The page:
Overcoming Common Meeting Challenges
1. Improving Attendance at Meetings
Good speakers can create increased meeting attendance.
Put your most creative members on the meeting planning committee.
Leave one or two meetings open on your calendar to allow for “hot issues” or late-breaking news.
Offer varied programs. Instead of always using a standard meeting structure, offer an occasional tour as a meeting, for example.
Make sure your meeting notice is sent out early.
Establish a calling committee to call members before meetings.
Plan your meetings for an entire year at a time and get comprehensive notices out to your members.
Prepare a wallet card listing your meeting schedule and board members. This allows members to always have their meeting schedule with them.
Send out the minutes of your last meeting with a notice of the next meeting.
Establish personal contact with members that are frequently absent from meetings.
Have a drawing for a door prize to encourage attendance.
Establish regular meeting dates and times.
Evaluate whether your meeting location and/or time is convenient for members – consider a chapter survey to gain insight from your chapter membership.
2. Improving Attendance at Social Functions
Remember that social functions are one of many ways to strengthen a chapter, but they aren’t necessary to create a successful chapter or run productive meetings.
Don’t overuse social functions. They can be useful for recruiting members, but follow-up with strong technical programs.
Consider installing incoming officers and committee members at a social/business function.
Evaluate the timing of the social functions. If they are held at a time that conflicts with other popular events, attendance at the meeting may suffer.
Consider social functions that could include families, especially during the summer months. Summer functions help establish community within a chapter, and when families get to know each other it often strengthens bonds within the chapter.
Events with spouses that include dances are often successful, but look for variety in your events. Consider options such as dinner theaters, comedy clubs, riverboat rides, spectator sports, participatory sports like golf or softball, concerts, plays, etc.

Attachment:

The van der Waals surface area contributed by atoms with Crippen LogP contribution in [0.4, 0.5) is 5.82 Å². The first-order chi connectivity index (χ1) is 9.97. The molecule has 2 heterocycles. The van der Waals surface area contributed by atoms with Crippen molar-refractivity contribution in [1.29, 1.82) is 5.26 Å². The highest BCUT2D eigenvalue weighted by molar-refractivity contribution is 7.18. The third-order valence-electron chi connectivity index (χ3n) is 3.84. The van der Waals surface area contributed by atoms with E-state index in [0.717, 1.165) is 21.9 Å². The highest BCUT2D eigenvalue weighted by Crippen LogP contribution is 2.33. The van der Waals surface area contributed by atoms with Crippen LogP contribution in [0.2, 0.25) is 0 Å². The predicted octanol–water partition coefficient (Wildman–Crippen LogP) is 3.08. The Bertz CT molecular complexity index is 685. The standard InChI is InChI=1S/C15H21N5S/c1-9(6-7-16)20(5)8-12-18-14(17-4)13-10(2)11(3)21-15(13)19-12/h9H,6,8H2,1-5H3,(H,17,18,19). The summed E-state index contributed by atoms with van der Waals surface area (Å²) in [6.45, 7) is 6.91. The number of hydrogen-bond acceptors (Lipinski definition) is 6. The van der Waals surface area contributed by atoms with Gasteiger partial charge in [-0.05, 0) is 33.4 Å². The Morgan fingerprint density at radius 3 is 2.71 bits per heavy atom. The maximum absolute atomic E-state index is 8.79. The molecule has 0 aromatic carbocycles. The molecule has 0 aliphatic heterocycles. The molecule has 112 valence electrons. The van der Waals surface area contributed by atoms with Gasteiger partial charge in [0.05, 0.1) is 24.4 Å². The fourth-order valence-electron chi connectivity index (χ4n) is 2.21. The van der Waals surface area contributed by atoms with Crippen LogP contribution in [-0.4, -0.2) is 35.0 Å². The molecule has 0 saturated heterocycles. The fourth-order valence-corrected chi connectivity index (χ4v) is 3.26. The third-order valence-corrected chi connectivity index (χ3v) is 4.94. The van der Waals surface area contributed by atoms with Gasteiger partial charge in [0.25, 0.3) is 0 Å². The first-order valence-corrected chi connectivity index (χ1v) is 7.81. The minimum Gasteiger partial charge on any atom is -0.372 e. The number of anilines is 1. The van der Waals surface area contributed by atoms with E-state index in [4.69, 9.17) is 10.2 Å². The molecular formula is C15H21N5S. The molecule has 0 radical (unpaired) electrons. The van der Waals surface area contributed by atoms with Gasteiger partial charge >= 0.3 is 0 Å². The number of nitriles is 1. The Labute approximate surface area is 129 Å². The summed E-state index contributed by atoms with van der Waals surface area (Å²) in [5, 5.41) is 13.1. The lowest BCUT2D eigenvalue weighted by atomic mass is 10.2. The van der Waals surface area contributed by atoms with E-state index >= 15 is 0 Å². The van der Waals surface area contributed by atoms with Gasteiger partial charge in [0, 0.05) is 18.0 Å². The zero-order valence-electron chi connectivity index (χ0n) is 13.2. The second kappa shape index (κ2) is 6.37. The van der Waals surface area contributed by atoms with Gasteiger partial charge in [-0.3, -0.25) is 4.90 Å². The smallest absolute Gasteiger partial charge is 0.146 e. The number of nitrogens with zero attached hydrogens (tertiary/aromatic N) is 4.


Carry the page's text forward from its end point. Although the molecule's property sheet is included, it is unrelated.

3. Finding Motivating and Interesting Speakers
Solicit meeting topics and speakers from your members.
Get leads from your members with good business contacts.
Identify issues and then look for speakers to address these issues.
Look to associate members as speakers.
Industry “old timers” and local historians can provide interesting historical information about the industry years ago.
Ask members with strong leadership skills to serve as program managers.
Plan meetings far in advance in order to allow time to find good speakers.
Use monthly board meetings as meeting planning sessions.
4. Controlling the Cost of Meetings
Moving from a hotel to a private hall or club may save money.
Look for a free banquet hall that may offer a trade of goods and services.
Limit the number of drink tickets or eliminate tickets and use a cash bar.
Gain better control of the number of people attending a meeting so meals are not provided for no-shows. This can be done through a calling committee that confirms attendance or advance payment for meals.
Switch from a “plated” service where each member is served by a waiter/waitress to a buffet.
Hold lunch meetings instead of dinner meetings.
Consider soliciting sponsors to offset the cost of meetings.
Add a surcharge for non-members attending your meetings. Doing this makes GEAPS membership a benefit and encourages non- members to join.
5. Avoiding an Unsuccessful Associates Night
Join forces with another chapter and have a joint trade show. Keep your meeting and show in the same room.
Limit Associates Night exhibiting privileges to GFAPS Associate members.
Survey Regular and Associate members to find out what they want in an Associates Night meeting.
Add speakers or brief educational sessions to your show.